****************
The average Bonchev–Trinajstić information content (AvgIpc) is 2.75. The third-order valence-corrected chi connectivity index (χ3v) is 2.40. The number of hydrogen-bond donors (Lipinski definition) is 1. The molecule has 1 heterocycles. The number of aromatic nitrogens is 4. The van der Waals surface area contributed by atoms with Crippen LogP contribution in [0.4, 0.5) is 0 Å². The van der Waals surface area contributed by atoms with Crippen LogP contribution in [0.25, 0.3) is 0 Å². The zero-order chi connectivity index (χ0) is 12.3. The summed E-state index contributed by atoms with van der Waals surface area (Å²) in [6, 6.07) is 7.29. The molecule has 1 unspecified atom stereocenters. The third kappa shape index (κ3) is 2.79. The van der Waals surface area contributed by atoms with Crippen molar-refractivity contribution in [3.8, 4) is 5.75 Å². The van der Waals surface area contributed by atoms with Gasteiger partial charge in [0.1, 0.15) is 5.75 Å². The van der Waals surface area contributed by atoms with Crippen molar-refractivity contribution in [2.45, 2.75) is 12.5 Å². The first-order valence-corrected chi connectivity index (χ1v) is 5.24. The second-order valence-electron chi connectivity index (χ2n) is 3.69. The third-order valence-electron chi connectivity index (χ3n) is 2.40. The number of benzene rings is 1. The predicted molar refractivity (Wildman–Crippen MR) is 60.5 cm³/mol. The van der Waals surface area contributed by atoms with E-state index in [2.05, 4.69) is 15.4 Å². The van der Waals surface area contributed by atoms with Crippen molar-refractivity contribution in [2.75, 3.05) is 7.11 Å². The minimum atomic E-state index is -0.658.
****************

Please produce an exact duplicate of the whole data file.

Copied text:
The average Bonchev–Trinajstić information content (AvgIpc) is 2.75. The third-order valence-corrected chi connectivity index (χ3v) is 2.40. The number of hydrogen-bond donors (Lipinski definition) is 1. The molecule has 1 heterocycles. The number of aromatic nitrogens is 4. The van der Waals surface area contributed by atoms with Crippen LogP contribution in [0.4, 0.5) is 0 Å². The van der Waals surface area contributed by atoms with Crippen LogP contribution in [0.25, 0.3) is 0 Å². The zero-order chi connectivity index (χ0) is 12.3. The summed E-state index contributed by atoms with van der Waals surface area (Å²) in [6, 6.07) is 7.29. The molecule has 1 unspecified atom stereocenters. The third kappa shape index (κ3) is 2.79. The van der Waals surface area contributed by atoms with Crippen molar-refractivity contribution in [3.8, 4) is 5.75 Å². The van der Waals surface area contributed by atoms with Gasteiger partial charge in [0.1, 0.15) is 5.75 Å². The van der Waals surface area contributed by atoms with Crippen molar-refractivity contribution in [2.45, 2.75) is 12.5 Å². The first-order valence-corrected chi connectivity index (χ1v) is 5.24. The second-order valence-electron chi connectivity index (χ2n) is 3.69. The third-order valence-electron chi connectivity index (χ3n) is 2.40. The number of benzene rings is 1. The predicted molar refractivity (Wildman–Crippen MR) is 60.5 cm³/mol. The van der Waals surface area contributed by atoms with E-state index in [2.05, 4.69) is 15.4 Å². The van der Waals surface area contributed by atoms with Crippen molar-refractivity contribution in [2.75, 3.05) is 7.11 Å². The minimum atomic E-state index is -0.658.